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STALAG 65

(A Prisoner of Two Armies)

The amazing story of a South Korean student drafted by the press gangs of North Korea's 'Peoples Army' into their

'Peoples' "Volunteer Army". Deserting the North Koreans, he was taken captive by South Korea.

He then spent two years of living hell in a struggle to stay alive in POW cages dominated by North Korean and

Chinese communists. The red POWs revolt at Geoje-do (Koje) island and its inept handling is covered in detail.

His comments in reference to U.S. adherence of Geneva Convention Protocols give pause should the U.S. ever

again be involved in an Asiatic war.

There are lessons here to be learned by American soldiers and heeded by American military command.

Edited by Arthur Wilson, a Korean War Veteran

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The exciting yet tragic story of a young South Korean student's struggle to survive the chaos of the North Korean invasion of

South Korea in June 1950 is told here in graphic detail Swept up by the press gangs of the North Korean Peoples Army, See He Oh

was drafted into the 'Mincheong', the political arm of the North Army

The Incheon Landing cut-off the North Korean army south of the Han River (Seoul) Se I lee was forced to flee Northward with his

communist captors, ironically only to be recaptured by South Korea's advancing army He was then held for two years as a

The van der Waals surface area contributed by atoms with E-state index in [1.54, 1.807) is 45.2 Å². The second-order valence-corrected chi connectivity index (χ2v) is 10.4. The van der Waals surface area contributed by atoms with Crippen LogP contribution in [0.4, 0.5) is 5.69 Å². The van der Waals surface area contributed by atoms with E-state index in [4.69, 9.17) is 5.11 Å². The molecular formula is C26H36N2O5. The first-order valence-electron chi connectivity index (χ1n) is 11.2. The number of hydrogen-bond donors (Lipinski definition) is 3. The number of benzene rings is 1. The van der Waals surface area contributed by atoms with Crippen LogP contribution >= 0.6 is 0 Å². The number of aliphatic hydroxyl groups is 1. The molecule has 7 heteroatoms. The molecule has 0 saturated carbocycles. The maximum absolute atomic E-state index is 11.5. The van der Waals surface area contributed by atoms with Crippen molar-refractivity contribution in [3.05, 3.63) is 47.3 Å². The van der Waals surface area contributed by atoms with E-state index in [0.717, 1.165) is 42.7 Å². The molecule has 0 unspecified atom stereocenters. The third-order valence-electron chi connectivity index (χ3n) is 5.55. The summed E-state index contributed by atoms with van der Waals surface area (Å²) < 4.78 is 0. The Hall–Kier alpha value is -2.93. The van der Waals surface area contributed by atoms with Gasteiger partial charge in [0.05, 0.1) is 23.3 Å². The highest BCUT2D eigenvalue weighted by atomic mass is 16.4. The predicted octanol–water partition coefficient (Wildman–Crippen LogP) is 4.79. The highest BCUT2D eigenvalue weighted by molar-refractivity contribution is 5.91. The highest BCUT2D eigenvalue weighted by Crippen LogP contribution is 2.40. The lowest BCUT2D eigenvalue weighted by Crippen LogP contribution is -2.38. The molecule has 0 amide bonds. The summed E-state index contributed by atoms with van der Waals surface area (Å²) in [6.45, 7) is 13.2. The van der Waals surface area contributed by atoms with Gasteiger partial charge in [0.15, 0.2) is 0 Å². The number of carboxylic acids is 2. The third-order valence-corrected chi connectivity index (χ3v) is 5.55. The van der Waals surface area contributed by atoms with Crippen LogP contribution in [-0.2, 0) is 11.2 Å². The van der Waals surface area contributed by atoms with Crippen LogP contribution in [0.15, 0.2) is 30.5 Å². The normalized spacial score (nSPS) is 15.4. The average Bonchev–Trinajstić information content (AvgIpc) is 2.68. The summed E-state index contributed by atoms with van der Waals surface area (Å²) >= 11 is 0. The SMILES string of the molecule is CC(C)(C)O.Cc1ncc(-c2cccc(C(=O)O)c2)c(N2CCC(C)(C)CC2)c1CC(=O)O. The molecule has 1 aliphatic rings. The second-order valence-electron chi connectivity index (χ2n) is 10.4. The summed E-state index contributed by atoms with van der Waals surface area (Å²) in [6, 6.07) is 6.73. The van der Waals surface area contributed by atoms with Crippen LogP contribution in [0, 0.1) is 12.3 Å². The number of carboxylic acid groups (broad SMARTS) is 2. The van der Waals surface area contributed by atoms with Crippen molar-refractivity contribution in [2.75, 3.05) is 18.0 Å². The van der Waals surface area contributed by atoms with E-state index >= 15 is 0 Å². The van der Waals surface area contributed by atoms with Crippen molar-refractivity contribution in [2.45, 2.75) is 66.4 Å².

prisoner-of-war (POW) by his own government.This untold story explores in revealing detail what really happened

in the often cruel, brutal, murderously dangerous internal confines of the POW camp system where 37,000 South Koreans were held

among the 160,000 North Korean and Chinese prisoners being guarded by U S and South Korean military police.

All veterans, scholars and historians of the Korean War will find this to be a compelling contrast of humane treatment of POWs by the

American and South Korean forces, in contrast to the brutality and cruelty of the North Korean and Chinese prison camps where

inmates were starved, lectured and sometimes tortured It is an epic survival in POW camps where the inmate was in much greater

danger from his fellow prisoners than his captors.

It is a story worthy of being read, reread and passed on to others It gives me pleasure to recommend this fine book to all ex-POWs,

other veterans, historians and history buffs of the Korean War.

It is a saga of the indomitable human spirit

Donald E Barton

"I" Co 23d Infantry

POW 271:: months, May 1951-Sept 1953

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PUBLISHED by ARTWORK PUBLICATIONS

240 Pages 6x9 Paperback 22 Photos ISBN 0-9653120-2-X

List$8.95 All Veterans and Active Service $6.95 Plus $3 S&H

ORDER FROM

Jay Zo, Maximage Products, PO Box 59233, Dallas, TX 75229

Ph:(972) 977-9798 Fx: (972) 867-6131

E-mail: jtzo@hotmail.com

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